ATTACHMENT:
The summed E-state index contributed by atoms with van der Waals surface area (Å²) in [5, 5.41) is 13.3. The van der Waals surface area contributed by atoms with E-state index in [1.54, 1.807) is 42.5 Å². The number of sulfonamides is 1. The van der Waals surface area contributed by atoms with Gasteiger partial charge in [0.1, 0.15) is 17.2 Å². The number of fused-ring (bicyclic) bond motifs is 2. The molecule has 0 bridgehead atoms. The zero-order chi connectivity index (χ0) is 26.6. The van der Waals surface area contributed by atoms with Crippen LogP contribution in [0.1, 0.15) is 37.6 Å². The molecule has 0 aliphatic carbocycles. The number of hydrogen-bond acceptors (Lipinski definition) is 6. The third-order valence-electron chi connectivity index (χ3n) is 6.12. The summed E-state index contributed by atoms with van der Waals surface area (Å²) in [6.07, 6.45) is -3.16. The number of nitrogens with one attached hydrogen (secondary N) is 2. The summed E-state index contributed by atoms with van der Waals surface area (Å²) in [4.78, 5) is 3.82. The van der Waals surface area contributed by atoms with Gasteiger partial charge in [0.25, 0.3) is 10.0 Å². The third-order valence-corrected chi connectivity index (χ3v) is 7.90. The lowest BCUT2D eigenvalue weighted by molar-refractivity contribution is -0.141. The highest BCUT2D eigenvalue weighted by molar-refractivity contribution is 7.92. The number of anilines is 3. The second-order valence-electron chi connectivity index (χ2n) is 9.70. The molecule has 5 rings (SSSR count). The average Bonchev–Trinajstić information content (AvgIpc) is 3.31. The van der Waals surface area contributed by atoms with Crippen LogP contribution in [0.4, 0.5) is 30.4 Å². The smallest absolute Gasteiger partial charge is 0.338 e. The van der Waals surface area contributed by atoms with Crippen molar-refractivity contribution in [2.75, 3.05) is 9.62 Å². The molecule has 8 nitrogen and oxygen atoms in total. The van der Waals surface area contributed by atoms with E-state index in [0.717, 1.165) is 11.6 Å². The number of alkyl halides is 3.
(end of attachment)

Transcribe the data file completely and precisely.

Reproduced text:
The summed E-state index contributed by atoms with van der Waals surface area (Å²) in [5, 5.41) is 13.3. The van der Waals surface area contributed by atoms with E-state index in [1.54, 1.807) is 42.5 Å². The number of sulfonamides is 1. The van der Waals surface area contributed by atoms with Gasteiger partial charge in [0.1, 0.15) is 17.2 Å². The number of fused-ring (bicyclic) bond motifs is 2. The molecule has 0 bridgehead atoms. The zero-order chi connectivity index (χ0) is 26.6. The van der Waals surface area contributed by atoms with Crippen LogP contribution in [0.1, 0.15) is 37.6 Å². The molecule has 0 aliphatic carbocycles. The number of hydrogen-bond acceptors (Lipinski definition) is 6. The third-order valence-electron chi connectivity index (χ3n) is 6.12. The summed E-state index contributed by atoms with van der Waals surface area (Å²) in [6.07, 6.45) is -3.16. The number of nitrogens with one attached hydrogen (secondary N) is 2. The summed E-state index contributed by atoms with van der Waals surface area (Å²) in [4.78, 5) is 3.82. The van der Waals surface area contributed by atoms with Gasteiger partial charge in [0.25, 0.3) is 10.0 Å². The third-order valence-corrected chi connectivity index (χ3v) is 7.90. The lowest BCUT2D eigenvalue weighted by molar-refractivity contribution is -0.141. The highest BCUT2D eigenvalue weighted by molar-refractivity contribution is 7.92. The number of anilines is 3. The second-order valence-electron chi connectivity index (χ2n) is 9.70. The molecule has 5 rings (SSSR count). The average Bonchev–Trinajstić information content (AvgIpc) is 3.31. The van der Waals surface area contributed by atoms with Crippen LogP contribution in [0.4, 0.5) is 30.4 Å². The smallest absolute Gasteiger partial charge is 0.338 e. The van der Waals surface area contributed by atoms with Crippen molar-refractivity contribution in [2.75, 3.05) is 9.62 Å². The molecule has 8 nitrogen and oxygen atoms in total. The van der Waals surface area contributed by atoms with E-state index in [0.717, 1.165) is 11.6 Å². The number of alkyl halides is 3.